OSU's Turner, Purdue's Hummel shine at national team trials
With the size and skills of an NBA forward, Evan Turner was an NBA scout favorite
While Robbie Hummel played well, his lower back injury still lingers
With an ability to create his shot, Seth Curry looks a lot like ... Steph Curry
COLORADO SPRINGS, Colo. -- What do you get when you take three dozen of the best college basketball players in America, 12 of the top college coaches and bring them into one gymnasium for a good old-fashioned tryout?
You get hoop heaven, my friends.
That was the scene this week at the U.S. Olympic training complex, where two teams were selected to compete for Team USA in international competitions next month. The younger team, coached by Pittsburgh's Jamie Dixon, will compete in New Zealand at the FIBA Under-19 World Championships. The older squad, led by Wisconsin's Bo Ryan, will head to Serbia for the World University Games.
USA Basketball conducted four sessions before the selection committee, chaired by Syracuse's Jim Boeheim, decided which 24 players (12 for each team) would make the trips. From my standpoint, this exercise was valuable for two reasons (three if you count the chance to escape the soggy northeast and feel the Colorado sunshine). First, I got to watch a bunch of elite college players from a variety of programs get thrown together in one mix. That gave me a jump on figuring out who's ready to shine next season. And second, I caught up with college coaches who volunteered to either coach these teams or help out during the trials, and I took the pulse of their programs.
Today, I'm passing along what I learned about the players. On Monday, I'll post a column with a compilation of what I got from the coaches. I know it's only June, but is there ever a bad time to learn more about the always-sunny world of college hoops?
Herewith, part one:
-- Some three dozen NBA executives and scouts were also on hand, and I polled a few of them on the question of who was the best pro prospect in the gym. The general consensus, including my own, was that the answer was Evan Turner, Ohio State's 6-foot-7 forward.
Turner was a little underwhelming during the first two sessions, mostly because, like everyone else, he was feeling things out and trying to fit in. After the morning workout concluded on Wednesday, Turner received a call from Buckeyes coach Thad Matta, who told Turner he had heard the player was being too passive. "He's always telling me during the season that I can't have off nights," Turner said. "I've always thought I was good, but it has taken me a while to think like I'm the best player."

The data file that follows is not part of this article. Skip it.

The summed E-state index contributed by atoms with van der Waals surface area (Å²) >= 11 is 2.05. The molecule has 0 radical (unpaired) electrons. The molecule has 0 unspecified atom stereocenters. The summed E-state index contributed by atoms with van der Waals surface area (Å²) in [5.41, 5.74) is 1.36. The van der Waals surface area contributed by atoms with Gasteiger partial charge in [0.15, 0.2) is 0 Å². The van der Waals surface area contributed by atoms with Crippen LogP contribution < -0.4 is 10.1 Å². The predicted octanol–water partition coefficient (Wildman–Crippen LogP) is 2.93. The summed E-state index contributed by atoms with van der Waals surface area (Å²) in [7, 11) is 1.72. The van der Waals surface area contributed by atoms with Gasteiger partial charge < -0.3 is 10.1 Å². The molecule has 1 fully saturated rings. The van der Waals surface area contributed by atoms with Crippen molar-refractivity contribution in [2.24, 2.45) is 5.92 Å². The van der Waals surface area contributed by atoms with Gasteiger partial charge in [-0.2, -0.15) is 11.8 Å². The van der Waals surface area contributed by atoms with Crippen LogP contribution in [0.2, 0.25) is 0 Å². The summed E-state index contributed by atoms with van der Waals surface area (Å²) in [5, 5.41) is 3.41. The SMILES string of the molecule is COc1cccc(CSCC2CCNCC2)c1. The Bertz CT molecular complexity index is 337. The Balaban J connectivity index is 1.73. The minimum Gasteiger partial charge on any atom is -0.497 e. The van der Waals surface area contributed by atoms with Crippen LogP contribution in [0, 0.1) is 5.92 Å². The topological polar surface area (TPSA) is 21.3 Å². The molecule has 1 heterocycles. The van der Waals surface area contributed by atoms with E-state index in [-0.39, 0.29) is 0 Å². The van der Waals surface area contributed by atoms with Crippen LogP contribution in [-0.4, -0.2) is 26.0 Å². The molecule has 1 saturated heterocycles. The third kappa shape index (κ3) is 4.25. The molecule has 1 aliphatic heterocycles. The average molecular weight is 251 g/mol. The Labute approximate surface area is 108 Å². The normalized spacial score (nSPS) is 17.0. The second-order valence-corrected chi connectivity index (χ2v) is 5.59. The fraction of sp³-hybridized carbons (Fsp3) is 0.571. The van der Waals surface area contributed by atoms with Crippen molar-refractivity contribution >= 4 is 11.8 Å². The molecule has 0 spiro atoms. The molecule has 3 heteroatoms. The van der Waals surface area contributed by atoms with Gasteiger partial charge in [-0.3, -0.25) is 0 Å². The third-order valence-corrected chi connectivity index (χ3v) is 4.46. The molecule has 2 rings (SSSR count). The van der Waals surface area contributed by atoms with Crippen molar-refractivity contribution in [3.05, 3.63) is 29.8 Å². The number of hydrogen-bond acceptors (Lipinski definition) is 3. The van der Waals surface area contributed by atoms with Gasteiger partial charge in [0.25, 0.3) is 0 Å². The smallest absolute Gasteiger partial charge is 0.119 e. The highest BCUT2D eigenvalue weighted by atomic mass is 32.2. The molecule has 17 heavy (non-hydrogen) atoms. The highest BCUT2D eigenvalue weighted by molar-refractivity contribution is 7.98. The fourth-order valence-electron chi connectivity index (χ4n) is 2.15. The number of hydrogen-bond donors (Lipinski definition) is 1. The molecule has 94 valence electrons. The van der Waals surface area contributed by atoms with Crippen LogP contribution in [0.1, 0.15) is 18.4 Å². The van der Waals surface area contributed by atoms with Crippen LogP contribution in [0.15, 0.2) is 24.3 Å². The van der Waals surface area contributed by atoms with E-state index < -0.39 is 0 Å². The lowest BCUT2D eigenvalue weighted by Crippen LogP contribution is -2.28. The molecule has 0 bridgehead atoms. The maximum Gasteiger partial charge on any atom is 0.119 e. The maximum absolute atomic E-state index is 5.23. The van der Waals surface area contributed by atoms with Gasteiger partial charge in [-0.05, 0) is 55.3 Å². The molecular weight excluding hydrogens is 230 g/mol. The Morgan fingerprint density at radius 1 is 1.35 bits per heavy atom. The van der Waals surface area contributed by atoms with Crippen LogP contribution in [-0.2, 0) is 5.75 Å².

It's obvious why the scouts like Turner. He has the size and skills of a natural NBA small forward. The only thing he lacks at the moment is consistent long-range shooting. (He was 2 for 5 at the trials.) Turner pointed out that he did shoot 44 percent from behind the arc as a sophomore, but he only made 23 threes the entire season. "I really can shoot from out there, but I'm just so comfortable with my midrange game, those are the shots I tend to take," he said.
Still, Turner recognizes that if he added this dimension to his game, he would be a truly devastating offensive player -- and probably an NBA lottery pick next spring. To that end, he has been shooting 200 threes a day this offseason. He also said he has been working on his left-handed passing by dribbling outside and firing passes at random targets. "If I see a street sign, I'll try to hit that, or sometimes I'll try to hit a squirrel," he said with a smile. "Sometimes I just get bored, so I'll walk outside and dribble. It's the most fun thing to do."
Turner might have been the best pro prospect at the trials, but if I were a college coach and I needed to pick one player who could help me win a game tomorrow, I would take Purdue's Robbie Hummel, a 6-8 junior. Hummel was the model of efficiency during the first four sessions: 7.5 points per game on 50 percent shooting (6 for 13 from three), to go with a 4.3 rebound average and a total of six assists and two steals.
The biggest question with Hummel remains the condition of his chronically injured back. He suffered a hairline fracture in his lower (L5) vertebrae last December, and it is still not completely healed -- nor is Hummel sure if it will ever be completely healed. Hummel told me he began wearing a white plastic back brace in January, which helped him get through the season. He also wore the brace at the trials, but Hummel's doctors have said he might get cleared to play without the brace once the World University Games are over.
During the season, Hummel also had to wear a brace off the court for several hours each day. "You never really understand what your back does for you until it hurts," he said. "It got the point where it hurt just to sit down. It wasn't severe pain, but it was there. I'd be sitting in class and would just have to stand up."
You would have never guessed by watching Hummel that he was in any kind of discomfort. I expect he'll be Team USA's most important player at the World University Games. And if his back progresses to the point where he can stay pain-free, he could very well end his junior season as the Big Ten's player of the year and a surefire NBA first-round pick.
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